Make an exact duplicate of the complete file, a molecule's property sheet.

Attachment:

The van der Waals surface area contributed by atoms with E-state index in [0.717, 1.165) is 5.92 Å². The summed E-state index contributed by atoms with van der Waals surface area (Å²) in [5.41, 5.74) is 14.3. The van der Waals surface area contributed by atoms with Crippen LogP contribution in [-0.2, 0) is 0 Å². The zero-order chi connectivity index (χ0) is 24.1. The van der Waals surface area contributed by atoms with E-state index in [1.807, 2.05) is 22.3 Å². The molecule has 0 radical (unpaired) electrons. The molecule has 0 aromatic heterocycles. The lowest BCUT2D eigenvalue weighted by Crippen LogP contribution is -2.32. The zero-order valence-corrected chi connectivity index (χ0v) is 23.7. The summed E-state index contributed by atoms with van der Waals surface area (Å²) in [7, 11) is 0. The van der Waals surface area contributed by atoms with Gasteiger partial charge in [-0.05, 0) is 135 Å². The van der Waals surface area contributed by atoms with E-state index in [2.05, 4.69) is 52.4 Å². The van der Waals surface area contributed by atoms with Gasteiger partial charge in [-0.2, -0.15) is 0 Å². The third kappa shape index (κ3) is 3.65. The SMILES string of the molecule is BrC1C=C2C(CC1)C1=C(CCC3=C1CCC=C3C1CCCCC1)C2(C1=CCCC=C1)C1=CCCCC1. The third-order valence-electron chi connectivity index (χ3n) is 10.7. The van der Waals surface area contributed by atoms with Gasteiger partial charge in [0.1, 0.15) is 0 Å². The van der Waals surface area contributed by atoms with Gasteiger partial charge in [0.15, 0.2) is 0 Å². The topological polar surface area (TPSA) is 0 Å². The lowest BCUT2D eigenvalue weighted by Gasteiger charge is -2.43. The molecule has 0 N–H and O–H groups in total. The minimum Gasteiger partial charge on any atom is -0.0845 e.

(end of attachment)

The van der Waals surface area contributed by atoms with E-state index in [0.717, 1.165) is 5.92 Å². The summed E-state index contributed by atoms with van der Waals surface area (Å²) in [5.41, 5.74) is 14.3. The van der Waals surface area contributed by atoms with Crippen LogP contribution in [-0.2, 0) is 0 Å². The zero-order chi connectivity index (χ0) is 24.1. The van der Waals surface area contributed by atoms with E-state index in [1.807, 2.05) is 22.3 Å². The molecule has 0 radical (unpaired) electrons. The molecule has 0 aromatic heterocycles. The lowest BCUT2D eigenvalue weighted by Crippen LogP contribution is -2.32. The zero-order valence-corrected chi connectivity index (χ0v) is 23.7. The summed E-state index contributed by atoms with van der Waals surface area (Å²) in [7, 11) is 0. The van der Waals surface area contributed by atoms with Gasteiger partial charge in [-0.05, 0) is 135 Å². The van der Waals surface area contributed by atoms with E-state index in [2.05, 4.69) is 52.4 Å². The van der Waals surface area contributed by atoms with Gasteiger partial charge in [-0.2, -0.15) is 0 Å². The third kappa shape index (κ3) is 3.65. The SMILES string of the molecule is BrC1C=C2C(CC1)C1=C(CCC3=C1CCC=C3C1CCCCC1)C2(C1=CCCC=C1)C1=CCCCC1. The third-order valence-electron chi connectivity index (χ3n) is 10.7. The van der Waals surface area contributed by atoms with Gasteiger partial charge in [0.1, 0.15) is 0 Å². The van der Waals surface area contributed by atoms with Gasteiger partial charge in [0.15, 0.2) is 0 Å². The topological polar surface area (TPSA) is 0 Å². The lowest BCUT2D eigenvalue weighted by Gasteiger charge is -2.43. The molecule has 0 N–H and O–H groups in total. The minimum Gasteiger partial charge on any atom is -0.0845 e.